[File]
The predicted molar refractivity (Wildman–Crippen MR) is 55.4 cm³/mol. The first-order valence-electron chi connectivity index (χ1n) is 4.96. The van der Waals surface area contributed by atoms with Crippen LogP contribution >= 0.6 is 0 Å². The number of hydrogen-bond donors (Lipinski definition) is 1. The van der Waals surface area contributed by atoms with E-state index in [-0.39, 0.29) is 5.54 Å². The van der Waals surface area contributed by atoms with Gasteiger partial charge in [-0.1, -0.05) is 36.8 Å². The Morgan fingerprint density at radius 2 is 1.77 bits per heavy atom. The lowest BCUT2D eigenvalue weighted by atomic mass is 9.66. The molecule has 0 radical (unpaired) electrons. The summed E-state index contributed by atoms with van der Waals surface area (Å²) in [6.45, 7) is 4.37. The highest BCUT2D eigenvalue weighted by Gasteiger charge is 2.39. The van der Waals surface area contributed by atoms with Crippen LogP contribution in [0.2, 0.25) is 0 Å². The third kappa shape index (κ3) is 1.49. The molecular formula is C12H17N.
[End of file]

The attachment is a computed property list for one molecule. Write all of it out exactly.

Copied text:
The predicted molar refractivity (Wildman–Crippen MR) is 55.4 cm³/mol. The first-order valence-electron chi connectivity index (χ1n) is 4.96. The van der Waals surface area contributed by atoms with Crippen LogP contribution >= 0.6 is 0 Å². The number of hydrogen-bond donors (Lipinski definition) is 1. The van der Waals surface area contributed by atoms with E-state index in [-0.39, 0.29) is 5.54 Å². The van der Waals surface area contributed by atoms with Gasteiger partial charge in [-0.1, -0.05) is 36.8 Å². The Morgan fingerprint density at radius 2 is 1.77 bits per heavy atom. The lowest BCUT2D eigenvalue weighted by atomic mass is 9.66. The molecule has 0 radical (unpaired) electrons. The summed E-state index contributed by atoms with van der Waals surface area (Å²) in [6.45, 7) is 4.37. The highest BCUT2D eigenvalue weighted by Gasteiger charge is 2.39. The van der Waals surface area contributed by atoms with Crippen LogP contribution in [0.2, 0.25) is 0 Å². The third kappa shape index (κ3) is 1.49. The molecular formula is C12H17N.